Although a gap spacing of 0.010 inches is maintained between the adjacent surfaces 20h and 40m of the male and female flanges, the stationary terminals 20c-2 provided in female flange 20 extend slightly below surface 20h and the spring loaded cooperating conductive pins 40b-1 extend slightly above surface 40h so as to make firm electrical engagement. Similarly, the pneumatic nipples 40a-1 mate with associated tapered ports 20d-2 in the female flange, the height of the nipples 40a-1 being sufficient to assure a good air-tight connection between the cooperating nipples and ports further aided by the O-ring arranged within an annular recess formed in nipples 40a-1.
The conductive gripper identification contacts 43 are engaged by mating sensing contacts 66 in the tool crib 60 shown in FIG. 3. In the preferred embodiment, contacts 43 provide a six bit binary number, the binary number being determined by the presence and/or absence of each of the conductive contacts. The combination of contacts remaining together with those removed serves to uniquely identify the end effector associated therewith.
FIG. 4 shows another alternative embodiment of the present invention in which like elements have been designated by like numerals as between FIGS. 2 and 4. The embodiment 10' of FIG. 4 differs from that shown in FIG. 2 in that the locking stud 46' is provided with a modified insertion slot for locking pin 22 and with a central portion of enlarged diameter as compared with the embodiment shown in FIG. 2.
Locking stud 46' has an upper portion which extends through bushing 45 so as to be freely rotatably therein. The lower end of stud 46' contains a recess 46b' which seats thrust bushing 51 which is held in pace by resilient C-clip 48 retained within recess 40h. The portion 46j' of stud 46' is of enlarged diameter relative to the remaining portion of the stud such that its diameter is slightly less than the inner diameter of the cylindrical-shaped opening 40f receiving stud 46'. Opening 46c' receives operating arm 47 in a manner similar to that shown in FIG. 2. A washer 52, preferably formed of a metallic material such as steel, is positioned against flange 45a of bushing 45 and is sandwiched between the upper shoulder 46k' of enlarged diameter portion 46j'. Washer 52 is a wave spring 53 which may, for example, preferably be an annular shaped resilient metallic member having an undulating configuration. Wave spring 53 normally urges locking stud 46' downwardly relative to bushing 45 and washer 52.
The upper end of locking stud 46' is provided with a substantially vertically aligned slot 46d' and having beveled edges 46e', 46f' at the upper end thereof to aid in the guiding of locking pin 22 into slot 46d'. The lower end of slot 46d' is provided with two diagonally aligned slots 46g', 46g' which communicate with the lower end of vertically aligned slot 46d' and extend diagonally downwardly and away from slot 46d' to receive locking pin 22. The tapered portions 46g', 46g' each terminate in a level portion 46h'. The male flange 40, similar to that shown in FIG. 2, is further provided with a set screw 49 for retaining operating arm 47 in opening 46c'.
The manner in which the male flange 40 of FIG. 40 is coupled to female flange 20 is substantially similar to that of the embodiment of FIG. 2 wherein tapered projection 40d is inserted into tapered opening 20e. Locking stud 46' is aligned to receive locking pin 22. With slot 46f' and locking pin 22 in alignment, male flange projection 40d is moved more deeply into tapered opening 20e until locking pin 22 reaches the tapered portion 46g'. The actuator arm 47 is rotated causing locking stud 46' to pull up on locking pin 22. With the tapered portion seated, locking stud 46' is pulled against wave spring 53 urging the spring to undergo compression, thus setting the pull-up force. Continued rotation of actuator arm 47 causes locking pin 22 to rest in the flat portion 46h' of the locking stud slot. The internal friction created by the wave spring upon washer 52 and shoulder 46k' retains actuator arm 47 in the locked position. The arrangement of FIG. 4 compensates for any errors in manufacturing tolerances of the inter-connected members of the flanges as well as significantly reducing wearing of components as a result of repeated use.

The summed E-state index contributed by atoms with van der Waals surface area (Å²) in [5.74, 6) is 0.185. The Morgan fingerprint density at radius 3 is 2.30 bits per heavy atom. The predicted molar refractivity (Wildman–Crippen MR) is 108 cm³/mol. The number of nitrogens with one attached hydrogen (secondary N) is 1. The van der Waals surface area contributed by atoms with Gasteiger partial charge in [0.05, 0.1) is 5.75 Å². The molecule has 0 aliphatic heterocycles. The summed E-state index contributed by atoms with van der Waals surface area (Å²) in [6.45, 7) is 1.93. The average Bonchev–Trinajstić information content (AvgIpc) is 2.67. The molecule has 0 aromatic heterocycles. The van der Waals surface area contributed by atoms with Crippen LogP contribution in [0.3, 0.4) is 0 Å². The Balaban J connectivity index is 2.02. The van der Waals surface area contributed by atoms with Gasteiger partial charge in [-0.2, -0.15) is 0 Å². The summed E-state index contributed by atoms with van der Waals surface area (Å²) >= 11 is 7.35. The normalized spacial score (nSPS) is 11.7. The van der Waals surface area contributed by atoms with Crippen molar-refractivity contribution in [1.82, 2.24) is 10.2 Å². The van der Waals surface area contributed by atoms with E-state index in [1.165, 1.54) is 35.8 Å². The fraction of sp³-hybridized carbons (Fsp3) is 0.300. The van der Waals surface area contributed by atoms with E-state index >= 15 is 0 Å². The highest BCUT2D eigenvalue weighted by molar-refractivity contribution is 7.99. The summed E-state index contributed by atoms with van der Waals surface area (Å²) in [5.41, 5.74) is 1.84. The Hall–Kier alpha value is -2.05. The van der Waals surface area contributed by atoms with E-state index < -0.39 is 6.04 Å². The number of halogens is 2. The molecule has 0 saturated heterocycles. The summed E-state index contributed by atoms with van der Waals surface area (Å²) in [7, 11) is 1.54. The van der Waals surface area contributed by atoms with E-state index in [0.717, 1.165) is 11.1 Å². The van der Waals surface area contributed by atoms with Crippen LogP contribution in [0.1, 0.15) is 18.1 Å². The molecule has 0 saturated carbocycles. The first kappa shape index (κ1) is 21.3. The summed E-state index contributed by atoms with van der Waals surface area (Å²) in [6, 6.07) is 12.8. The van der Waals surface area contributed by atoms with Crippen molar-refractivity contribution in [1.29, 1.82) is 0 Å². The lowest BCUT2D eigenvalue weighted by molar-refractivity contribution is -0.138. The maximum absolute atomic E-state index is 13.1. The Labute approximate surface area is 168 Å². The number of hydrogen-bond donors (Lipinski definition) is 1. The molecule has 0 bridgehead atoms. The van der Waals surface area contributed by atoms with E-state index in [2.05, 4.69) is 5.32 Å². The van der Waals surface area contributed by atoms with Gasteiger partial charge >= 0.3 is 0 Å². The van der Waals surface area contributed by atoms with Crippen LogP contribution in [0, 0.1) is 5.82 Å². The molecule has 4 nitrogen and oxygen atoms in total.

FIGS. 3 and 3a show the tool crib 60 for storing and automatically coupling and decoupling tools, i.e. end effectors, from robot arms. Tool crib 60 is provided with a plurality of openings 60a each adapted to receive an end effector and cooperating male flange fastened thereto. Each opening is provided with a pair of flats 60b, 60c arranged offset from a diameter of the opening and adapted to cooperate with flats 40f, 40g (see FIG. 1) provided along the periphery of each male flange 40. The tool crib 60 is further provided with a plurality of substantially triangular-shaped slots 60d communicating with an associated one of the openings 60a for permitting the free swingable movement of the operating arm 47 of an associated male flange 40 either of the type shown in FIG. 2 or the type shown in FIG. 4. A single control rod 64 is slidably arranged in elongated slot 60e communicating with each of the triangular-shaped slots 60d to permit reciprocating movement of the elongated control rod 64, which is provided with a plurality of U-shaped slots 64 each adapted to receive the free or right-hand end of the operating arm 47 for each male flange 40. A solenoid-operated control 62 moves the common control arm 64 between an extreme right-hand position shown in solid line fashion in FIG. 3a and dotted line position 64' in which common control rod 64 is displaced to the left.